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Disrupting Ornamentation: Using Walter Crane’s historical design methodologies to influence contemporary craft practice

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posted on 09.03.2020 by Harriet Lawton

Using the Manchester School of Art collection of the MMU Special Collection Archive as influence, this abstract proposes an artwork display which will explore whether Walter Crane’s historical design methodology can be applied today to visually investigate a collection of historical objects and create a series of contemporary craft compositions. This body of work responds to an overall research investigation into how the study of ornament at Manchester School of Art in the late 19th and early 20th century can inform contemporary craft study.

In 1893, Walter Crane suggested that the Manchester Municipal College would benefit from the forming of an object library that would provide reference and influence to students of design. This suggestion triggered the forming of the early Manchester School of Art archive. Crane went on to introduce new methods of design teaching including ‘ornamental art’, which used historical objects as a visual tool for students.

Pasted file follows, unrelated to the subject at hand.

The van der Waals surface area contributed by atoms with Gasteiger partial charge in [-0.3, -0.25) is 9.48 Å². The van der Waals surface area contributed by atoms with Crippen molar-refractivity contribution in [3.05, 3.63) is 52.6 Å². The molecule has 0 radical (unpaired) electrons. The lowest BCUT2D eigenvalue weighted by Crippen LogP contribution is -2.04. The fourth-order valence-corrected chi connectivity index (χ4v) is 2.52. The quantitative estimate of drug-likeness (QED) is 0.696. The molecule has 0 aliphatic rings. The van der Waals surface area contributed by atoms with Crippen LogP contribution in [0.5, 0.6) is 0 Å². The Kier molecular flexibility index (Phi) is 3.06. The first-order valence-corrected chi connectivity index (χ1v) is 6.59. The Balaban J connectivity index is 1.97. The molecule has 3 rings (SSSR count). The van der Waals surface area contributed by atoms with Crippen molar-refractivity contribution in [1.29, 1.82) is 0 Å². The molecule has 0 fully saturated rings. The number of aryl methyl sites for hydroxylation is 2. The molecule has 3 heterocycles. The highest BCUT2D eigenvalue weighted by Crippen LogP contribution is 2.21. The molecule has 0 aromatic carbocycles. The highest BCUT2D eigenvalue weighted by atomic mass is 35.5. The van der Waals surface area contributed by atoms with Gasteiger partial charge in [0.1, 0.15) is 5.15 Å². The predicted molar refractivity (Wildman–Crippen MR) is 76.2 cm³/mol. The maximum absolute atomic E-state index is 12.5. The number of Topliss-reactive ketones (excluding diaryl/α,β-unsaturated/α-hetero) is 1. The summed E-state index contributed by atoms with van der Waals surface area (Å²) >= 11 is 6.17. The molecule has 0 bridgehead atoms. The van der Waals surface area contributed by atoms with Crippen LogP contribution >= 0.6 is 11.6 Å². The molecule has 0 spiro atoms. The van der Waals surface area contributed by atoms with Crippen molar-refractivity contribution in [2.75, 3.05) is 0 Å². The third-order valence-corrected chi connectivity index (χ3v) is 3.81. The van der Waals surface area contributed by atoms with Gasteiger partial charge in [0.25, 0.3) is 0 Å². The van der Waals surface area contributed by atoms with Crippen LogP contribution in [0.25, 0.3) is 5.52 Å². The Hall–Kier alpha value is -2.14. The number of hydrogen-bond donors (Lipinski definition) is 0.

A practice-based methodology supports an investigation into a selection of these early archive objects; taking influence for making from contemporary practice, including the work of Lubna Chowdhary, along with historical source material, such as the drawings of Crane’s student Emma Louise Bradbury. The fundamental notion of ornamentation as surface pattern will be interrogated through creative experimentation, using Crane’s design controls to influence design practice.

The visual display ‘ Disrupting Ornamentation: De Morgan vase x Pilkington’s Vase’ will exploit ornamentation from two historical object surfaces. Across three collections, ornament will appear at multiple scales and in multiple materials; with 2D fabric layers appearing alongside 3D ornamental forms. The ornamental elements will not be fixed, inviting viewers to interact with and alter compositions.

The overall aim is to build a series of dynamic contemporary craft compositions which demonstrate the way historical ornamentation can be realised as an independent form, removed from the original object surface.


Futurescan 4: Valuing Practice Exhibit

University of Bolton

23-24 January 2019


Photographs by Tony Radcliffe and Di Downs.

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